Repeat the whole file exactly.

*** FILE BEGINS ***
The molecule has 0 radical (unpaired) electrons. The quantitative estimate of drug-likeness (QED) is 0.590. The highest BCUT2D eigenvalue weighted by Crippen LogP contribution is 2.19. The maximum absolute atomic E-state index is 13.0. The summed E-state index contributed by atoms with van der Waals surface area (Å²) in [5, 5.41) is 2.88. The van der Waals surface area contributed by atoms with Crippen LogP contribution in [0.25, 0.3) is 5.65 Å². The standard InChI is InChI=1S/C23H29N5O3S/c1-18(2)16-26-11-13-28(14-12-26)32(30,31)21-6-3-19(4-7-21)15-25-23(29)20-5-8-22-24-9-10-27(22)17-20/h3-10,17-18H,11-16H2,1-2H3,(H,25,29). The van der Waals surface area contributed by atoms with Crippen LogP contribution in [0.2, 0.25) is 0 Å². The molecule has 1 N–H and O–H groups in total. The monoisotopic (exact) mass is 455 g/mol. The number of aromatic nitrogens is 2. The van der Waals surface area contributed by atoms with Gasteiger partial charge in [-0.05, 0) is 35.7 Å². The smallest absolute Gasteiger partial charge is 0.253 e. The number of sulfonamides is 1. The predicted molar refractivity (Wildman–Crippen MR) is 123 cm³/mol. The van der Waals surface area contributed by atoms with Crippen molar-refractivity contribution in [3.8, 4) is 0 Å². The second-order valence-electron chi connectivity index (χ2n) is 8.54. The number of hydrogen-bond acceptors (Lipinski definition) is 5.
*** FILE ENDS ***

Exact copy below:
The molecule has 0 radical (unpaired) electrons. The quantitative estimate of drug-likeness (QED) is 0.590. The highest BCUT2D eigenvalue weighted by Crippen LogP contribution is 2.19. The maximum absolute atomic E-state index is 13.0. The summed E-state index contributed by atoms with van der Waals surface area (Å²) in [5, 5.41) is 2.88. The van der Waals surface area contributed by atoms with Crippen LogP contribution in [0.25, 0.3) is 5.65 Å². The standard InChI is InChI=1S/C23H29N5O3S/c1-18(2)16-26-11-13-28(14-12-26)32(30,31)21-6-3-19(4-7-21)15-25-23(29)20-5-8-22-24-9-10-27(22)17-20/h3-10,17-18H,11-16H2,1-2H3,(H,25,29). The van der Waals surface area contributed by atoms with Crippen LogP contribution in [0.2, 0.25) is 0 Å². The molecule has 1 N–H and O–H groups in total. The monoisotopic (exact) mass is 455 g/mol. The number of aromatic nitrogens is 2. The van der Waals surface area contributed by atoms with Gasteiger partial charge in [-0.05, 0) is 35.7 Å². The smallest absolute Gasteiger partial charge is 0.253 e. The number of sulfonamides is 1. The predicted molar refractivity (Wildman–Crippen MR) is 123 cm³/mol. The van der Waals surface area contributed by atoms with Crippen molar-refractivity contribution in [3.8, 4) is 0 Å². The second-order valence-electron chi connectivity index (χ2n) is 8.54. The number of hydrogen-bond acceptors (Lipinski definition) is 5.